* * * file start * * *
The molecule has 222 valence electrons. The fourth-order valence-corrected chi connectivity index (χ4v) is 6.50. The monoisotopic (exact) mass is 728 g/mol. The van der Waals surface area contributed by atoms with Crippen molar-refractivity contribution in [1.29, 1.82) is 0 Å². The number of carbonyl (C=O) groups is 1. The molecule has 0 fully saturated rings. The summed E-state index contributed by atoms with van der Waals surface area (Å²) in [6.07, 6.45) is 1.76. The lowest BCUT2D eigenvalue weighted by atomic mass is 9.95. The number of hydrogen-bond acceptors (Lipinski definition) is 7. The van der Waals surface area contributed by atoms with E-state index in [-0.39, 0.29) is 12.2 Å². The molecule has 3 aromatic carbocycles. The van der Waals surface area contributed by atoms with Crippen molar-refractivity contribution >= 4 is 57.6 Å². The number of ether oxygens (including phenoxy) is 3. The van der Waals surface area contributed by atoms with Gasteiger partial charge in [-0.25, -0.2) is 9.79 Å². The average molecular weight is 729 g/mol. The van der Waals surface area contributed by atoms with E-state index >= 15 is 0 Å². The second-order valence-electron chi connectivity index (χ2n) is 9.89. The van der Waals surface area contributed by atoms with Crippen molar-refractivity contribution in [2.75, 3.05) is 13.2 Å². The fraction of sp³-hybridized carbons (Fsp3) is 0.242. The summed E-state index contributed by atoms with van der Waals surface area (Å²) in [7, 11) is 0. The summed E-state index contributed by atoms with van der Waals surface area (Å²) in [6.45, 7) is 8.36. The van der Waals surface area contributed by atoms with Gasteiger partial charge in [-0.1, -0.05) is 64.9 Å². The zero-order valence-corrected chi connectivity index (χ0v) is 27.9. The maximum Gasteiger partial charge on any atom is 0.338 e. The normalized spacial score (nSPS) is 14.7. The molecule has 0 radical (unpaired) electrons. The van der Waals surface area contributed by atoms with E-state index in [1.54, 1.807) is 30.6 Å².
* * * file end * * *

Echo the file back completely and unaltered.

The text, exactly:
The molecule has 222 valence electrons. The fourth-order valence-corrected chi connectivity index (χ4v) is 6.50. The monoisotopic (exact) mass is 728 g/mol. The van der Waals surface area contributed by atoms with Crippen molar-refractivity contribution in [1.29, 1.82) is 0 Å². The number of carbonyl (C=O) groups is 1. The molecule has 0 fully saturated rings. The summed E-state index contributed by atoms with van der Waals surface area (Å²) in [6.07, 6.45) is 1.76. The lowest BCUT2D eigenvalue weighted by atomic mass is 9.95. The number of hydrogen-bond acceptors (Lipinski definition) is 7. The van der Waals surface area contributed by atoms with E-state index in [-0.39, 0.29) is 12.2 Å². The molecule has 3 aromatic carbocycles. The van der Waals surface area contributed by atoms with Crippen molar-refractivity contribution >= 4 is 57.6 Å². The number of ether oxygens (including phenoxy) is 3. The van der Waals surface area contributed by atoms with Gasteiger partial charge in [-0.25, -0.2) is 9.79 Å². The average molecular weight is 729 g/mol. The van der Waals surface area contributed by atoms with E-state index >= 15 is 0 Å². The second-order valence-electron chi connectivity index (χ2n) is 9.89. The van der Waals surface area contributed by atoms with Crippen molar-refractivity contribution in [2.75, 3.05) is 13.2 Å². The fraction of sp³-hybridized carbons (Fsp3) is 0.242. The summed E-state index contributed by atoms with van der Waals surface area (Å²) in [7, 11) is 0. The summed E-state index contributed by atoms with van der Waals surface area (Å²) in [6.45, 7) is 8.36. The van der Waals surface area contributed by atoms with Gasteiger partial charge in [-0.1, -0.05) is 64.9 Å². The zero-order valence-corrected chi connectivity index (χ0v) is 27.9. The maximum Gasteiger partial charge on any atom is 0.338 e. The normalized spacial score (nSPS) is 14.7. The molecule has 0 radical (unpaired) electrons. The van der Waals surface area contributed by atoms with E-state index in [1.54, 1.807) is 30.6 Å².